IN Sicily the Syracusians sent Embassadors to Carthage, to complain of the late War made upon them, and to persuade them to Peace for the time to come. To which the Carthaginians return'd a doubtful Answer. In the mean time they raise again a numerous Army, and were unanimously resolv'd to do their utmost to subdue all the Cities of Sicily: But before they transported their Armies, having got together out of Carthage, and other Cities in Africa many that were willing to transplant themselves, they built a new City call'd Therma, near the hot Baths in Sicily.

The Affairs of this Year concluded; at Athens Callias was made chief Magistrate, and at Rome, Lucius Furius, and Cneius Pompeius were created Consuls. At this time the Carthaginians pusst up with their Successes in Sicily, and coveting the gaining of the whole Island, determin'd to that end, to raise a great Army; and thereof made Hannibal General (the same that had raz'd Selinunte and Himera) and invested him with full power for the management of the War. But because he endeavour'd to excuse himself by reason of his Age, they join'd Imilco in Commission with him, the Son of Hanno, one of the same Family. These Generals consulted together, and sent some eminent Carthaginians with great Sums of Money, to raise Souldiers both out of Spain and the Baleary Islands. They rais'd likewise throughout Lybia, Carthaginians and Africans, and out of every City such as were most able for War. There came likewise to them from the Nations and Princes of their Confederates Abroad, both Mauritanians and Numidians, and some from the Parts near to Cyrene. Besides these, there were transported into Africa, Campanians hired out of Italy. These Campanians they had experienc'd to be very useful to them, when those whom they had left in Sicily, by reason of some old Grudge they bore the Carthaginians, were suspected to be ready to side with the Sicilians. At length, when all the Forces together were mustered at Carthage, Timeus reports they were not much above an Hundred and Twenty Thousand Men; but Ephorns affirms that they were Three Hundred Thousand.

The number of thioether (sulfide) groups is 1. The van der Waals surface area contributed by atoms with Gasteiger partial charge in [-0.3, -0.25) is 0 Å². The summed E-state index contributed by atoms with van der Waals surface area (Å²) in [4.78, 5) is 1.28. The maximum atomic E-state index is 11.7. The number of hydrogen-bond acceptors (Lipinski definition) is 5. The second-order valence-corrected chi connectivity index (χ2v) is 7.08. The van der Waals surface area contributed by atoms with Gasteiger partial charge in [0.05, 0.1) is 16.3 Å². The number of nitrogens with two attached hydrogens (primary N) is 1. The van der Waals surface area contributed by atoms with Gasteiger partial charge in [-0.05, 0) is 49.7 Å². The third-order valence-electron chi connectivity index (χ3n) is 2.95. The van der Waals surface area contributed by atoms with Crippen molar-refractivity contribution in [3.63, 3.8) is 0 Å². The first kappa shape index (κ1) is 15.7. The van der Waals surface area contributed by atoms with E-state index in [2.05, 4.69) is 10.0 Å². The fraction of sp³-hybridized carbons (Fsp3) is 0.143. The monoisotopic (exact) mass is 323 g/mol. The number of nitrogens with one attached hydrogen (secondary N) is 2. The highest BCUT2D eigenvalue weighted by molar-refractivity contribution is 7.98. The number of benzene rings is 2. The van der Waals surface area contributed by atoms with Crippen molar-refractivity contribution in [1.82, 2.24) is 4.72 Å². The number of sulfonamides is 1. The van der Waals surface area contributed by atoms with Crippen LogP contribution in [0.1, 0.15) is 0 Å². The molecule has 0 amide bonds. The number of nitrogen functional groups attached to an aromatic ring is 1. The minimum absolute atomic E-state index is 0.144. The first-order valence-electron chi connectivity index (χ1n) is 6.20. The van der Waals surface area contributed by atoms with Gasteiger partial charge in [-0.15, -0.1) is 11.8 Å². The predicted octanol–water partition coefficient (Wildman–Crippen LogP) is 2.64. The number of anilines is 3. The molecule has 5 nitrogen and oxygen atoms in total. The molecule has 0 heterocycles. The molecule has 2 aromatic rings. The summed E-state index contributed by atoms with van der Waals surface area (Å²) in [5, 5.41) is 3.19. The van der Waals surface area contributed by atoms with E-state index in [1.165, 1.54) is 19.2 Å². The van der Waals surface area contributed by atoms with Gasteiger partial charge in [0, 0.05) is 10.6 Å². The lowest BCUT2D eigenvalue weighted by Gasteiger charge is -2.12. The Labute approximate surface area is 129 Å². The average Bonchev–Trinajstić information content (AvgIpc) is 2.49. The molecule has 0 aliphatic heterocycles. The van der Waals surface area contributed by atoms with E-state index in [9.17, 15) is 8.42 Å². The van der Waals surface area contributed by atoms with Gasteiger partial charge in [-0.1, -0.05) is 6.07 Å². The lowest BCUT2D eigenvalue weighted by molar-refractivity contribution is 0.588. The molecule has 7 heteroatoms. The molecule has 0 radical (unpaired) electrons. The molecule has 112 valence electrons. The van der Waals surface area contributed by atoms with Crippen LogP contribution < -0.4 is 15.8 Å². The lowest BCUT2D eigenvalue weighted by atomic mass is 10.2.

The Carthaginians now prepare all things necessary for the Transporting of the Army; they equipt out all their Men of War, and brought together no less than a Thousand Transport Ships. Forty of their Gallies were sent before into Sicily, which were presently encounter'd with as many by the Syracusians at Eryx, where after a long and sharp Dispute, Fifteen of the Carthaginian Ships were sunk, the rest by the advantage of Night fled clear away. When the News of this Defeat was brought to Carthage, Hannibal the General sail'd away with Fifty Gallies, contriving both to make the Enemy's Victory fruitless, and the better likewise to secure the transport of his Army. When the coming of Hannibal was nois'd through the Island, all were of Opinion that he intended forthwith to transport all his Forces thither: Upon which, all the Cities (hearing of the greatness of his Preparations, and that they were now like to lay all at stake) were struck with fear and amazement. The Syracusians therefore sent Embassadors both to the Grecians in Italy, and to the Lacedemonians, to desire aid and assistance. They sent Letters likewise to all the Magistrates of the Cities up and down, to intreat them that they would stir up the People to join every where in Arms for the common Defence of the Liberty of their Country. The Agrigentines considering the greatness of the CarthaginianPage 340 Army, concluded (as the thing was in truth) that they were likeliest first to feel and undergo the pressure and weight of the War; and therefore determin'd that all the Corn and other Fruits of the Field, and every thing else that was valuable, should be brought out of the Country into the City: For at that time both the City and Country of the Agrigentines were very rich; of which it will not be inconvenient to say something here more largely. Their Vineyards were large and very pleasant, and most part of the Country abounded with Olives, so much as that they were transported and sold at Carthage. For inasmuch as Africa at that time was not planted with this sort of Fruit, the Agrigentines grew very rich by their Trading with the Lybians. Many Marks of their great Wealth remain to this very Day; to speak a little of which, I conceive will not be a digression from the present Subject.